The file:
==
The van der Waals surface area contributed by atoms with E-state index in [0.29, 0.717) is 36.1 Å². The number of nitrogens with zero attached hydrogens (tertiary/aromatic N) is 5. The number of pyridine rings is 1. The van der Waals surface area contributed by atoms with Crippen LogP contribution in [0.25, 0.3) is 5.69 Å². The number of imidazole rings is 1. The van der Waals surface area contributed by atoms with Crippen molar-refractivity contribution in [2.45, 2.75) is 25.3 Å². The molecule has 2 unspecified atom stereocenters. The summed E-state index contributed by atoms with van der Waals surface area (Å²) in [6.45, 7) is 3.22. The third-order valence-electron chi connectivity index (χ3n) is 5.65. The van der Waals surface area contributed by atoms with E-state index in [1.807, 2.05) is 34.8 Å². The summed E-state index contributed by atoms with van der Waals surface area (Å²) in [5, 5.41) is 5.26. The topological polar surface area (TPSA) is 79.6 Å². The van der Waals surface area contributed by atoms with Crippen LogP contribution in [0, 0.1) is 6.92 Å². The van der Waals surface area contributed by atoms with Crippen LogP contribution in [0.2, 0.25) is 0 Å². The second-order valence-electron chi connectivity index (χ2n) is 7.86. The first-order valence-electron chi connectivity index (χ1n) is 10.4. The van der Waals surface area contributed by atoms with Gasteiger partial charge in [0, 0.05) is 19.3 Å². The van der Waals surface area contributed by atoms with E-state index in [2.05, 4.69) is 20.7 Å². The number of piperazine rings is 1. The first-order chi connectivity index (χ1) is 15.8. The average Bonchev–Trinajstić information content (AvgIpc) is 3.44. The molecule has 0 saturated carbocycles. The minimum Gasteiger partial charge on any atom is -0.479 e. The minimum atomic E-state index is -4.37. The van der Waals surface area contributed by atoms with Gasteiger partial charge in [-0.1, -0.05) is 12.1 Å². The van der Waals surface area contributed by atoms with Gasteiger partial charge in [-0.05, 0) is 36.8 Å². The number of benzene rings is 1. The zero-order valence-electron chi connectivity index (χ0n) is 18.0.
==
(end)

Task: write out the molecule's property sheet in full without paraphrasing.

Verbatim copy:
The van der Waals surface area contributed by atoms with E-state index in [0.29, 0.717) is 36.1 Å². The number of nitrogens with zero attached hydrogens (tertiary/aromatic N) is 5. The number of pyridine rings is 1. The van der Waals surface area contributed by atoms with Crippen LogP contribution in [0.25, 0.3) is 5.69 Å². The number of imidazole rings is 1. The van der Waals surface area contributed by atoms with Crippen molar-refractivity contribution in [2.45, 2.75) is 25.3 Å². The molecule has 2 unspecified atom stereocenters. The summed E-state index contributed by atoms with van der Waals surface area (Å²) in [6.45, 7) is 3.22. The third-order valence-electron chi connectivity index (χ3n) is 5.65. The van der Waals surface area contributed by atoms with E-state index in [1.807, 2.05) is 34.8 Å². The summed E-state index contributed by atoms with van der Waals surface area (Å²) in [5, 5.41) is 5.26. The topological polar surface area (TPSA) is 79.6 Å². The van der Waals surface area contributed by atoms with Crippen LogP contribution in [0, 0.1) is 6.92 Å². The van der Waals surface area contributed by atoms with Crippen LogP contribution in [0.2, 0.25) is 0 Å². The second-order valence-electron chi connectivity index (χ2n) is 7.86. The first-order valence-electron chi connectivity index (χ1n) is 10.4. The van der Waals surface area contributed by atoms with Gasteiger partial charge in [0, 0.05) is 19.3 Å². The van der Waals surface area contributed by atoms with E-state index in [2.05, 4.69) is 20.7 Å². The number of piperazine rings is 1. The first-order chi connectivity index (χ1) is 15.8. The average Bonchev–Trinajstić information content (AvgIpc) is 3.44. The molecule has 0 saturated carbocycles. The minimum Gasteiger partial charge on any atom is -0.479 e. The minimum atomic E-state index is -4.37. The van der Waals surface area contributed by atoms with Gasteiger partial charge in [-0.1, -0.05) is 12.1 Å². The van der Waals surface area contributed by atoms with Gasteiger partial charge in [-0.05, 0) is 36.8 Å². The number of benzene rings is 1. The zero-order valence-electron chi connectivity index (χ0n) is 18.0.